It’s not exactly a secret that China likes to keep a pretty firm eye on its citizens. While this may, of course, come under the somewhat friendly guise of data keeping and general national security, it’s hard to overlook the fact that a lot of this is also done to ensure that they can keep a close watch on certain individuals and especially those who may engage, or be suspected of, anti-government activities. – It seems though that this methodology of tracking and data recording may have just resulted in one of the biggest hacking incidents the world has ever seen!
Following a report via MSN, a yet unknown individual or hacking group has successfully obtained over 23TB of data which is understood to include masses of personal information for over a billion (yes, that’s a million with a B) Chinese citizens!
China Police Hack Leaks ONE BILLION Peoples Personal Data!
Based on the report, it’s understood that the Shanghai police department was recently subject to a major data breach which has seen the personal information of over a billion Chinese residents stolen by person/s yet unknown. – This includes:
- Full addresses
- Birth places
- National ID numbers
- Phone numbers
- Information appertaining to any criminal investigations (past or present)
So, in other words, China has just possibly seen highly-sensitive data for over two-thirds of its entire population stolen. And if that wasn’t bad enough, apparently, it’s already available to purchase online right now!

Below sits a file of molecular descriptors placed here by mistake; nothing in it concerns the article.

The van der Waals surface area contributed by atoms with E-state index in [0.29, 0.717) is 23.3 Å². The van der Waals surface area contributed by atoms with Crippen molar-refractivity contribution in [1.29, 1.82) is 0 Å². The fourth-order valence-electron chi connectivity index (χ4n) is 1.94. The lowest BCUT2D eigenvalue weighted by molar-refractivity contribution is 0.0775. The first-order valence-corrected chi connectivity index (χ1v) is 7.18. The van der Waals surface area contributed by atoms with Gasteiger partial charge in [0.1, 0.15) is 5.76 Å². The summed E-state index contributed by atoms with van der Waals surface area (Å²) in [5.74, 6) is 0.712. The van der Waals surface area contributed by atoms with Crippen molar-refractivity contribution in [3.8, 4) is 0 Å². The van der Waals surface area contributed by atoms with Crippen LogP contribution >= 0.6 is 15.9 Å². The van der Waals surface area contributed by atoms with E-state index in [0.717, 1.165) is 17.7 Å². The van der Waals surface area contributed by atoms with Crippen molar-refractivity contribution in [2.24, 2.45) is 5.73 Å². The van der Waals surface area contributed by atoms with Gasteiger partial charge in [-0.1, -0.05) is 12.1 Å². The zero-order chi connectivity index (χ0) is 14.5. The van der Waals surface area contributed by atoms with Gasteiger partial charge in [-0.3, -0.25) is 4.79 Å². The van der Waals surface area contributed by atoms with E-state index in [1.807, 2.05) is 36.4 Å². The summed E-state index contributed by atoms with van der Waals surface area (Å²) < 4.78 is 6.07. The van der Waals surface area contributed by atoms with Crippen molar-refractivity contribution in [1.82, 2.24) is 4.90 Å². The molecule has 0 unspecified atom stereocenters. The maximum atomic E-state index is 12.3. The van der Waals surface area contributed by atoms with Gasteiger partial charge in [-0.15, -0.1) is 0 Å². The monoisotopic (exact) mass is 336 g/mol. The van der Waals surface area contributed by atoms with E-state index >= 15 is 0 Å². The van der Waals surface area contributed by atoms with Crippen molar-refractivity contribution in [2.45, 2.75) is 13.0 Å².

Highly Personal Data For Sale!
Various unconfirmed reports have said that this stolen data is currently being offered on the dark web with an asking price of 20 Bitcoin (circa $400,000 based on current prices). While the Chinese government has yet to comment on the matter one way or the other, however, the evidence and information presented here do seem to overwhelmingly support that this is a genuine hacking incident, and one by proxy, that might represent the single largest cyber attack the world has ever seen!
In regard to its authenticity though, I would look for it myself just to 100% confirm this, but I’m not going to lie, places like the ‘Dark Web’ tend to make me a little uncomfortable that my own government might not start watching me sooner or later. I’m pretty sure my name is already on some list somewhere in China regarding the news I have covered on them in the past.
If nothing else though, this does seem to make the case that having centralised information on citizens is probably not an overly good idea. Well, not if you seem to have metaphorical rubber bands and paperclips holding your online security together!
What do you think? – Let us know in the comments!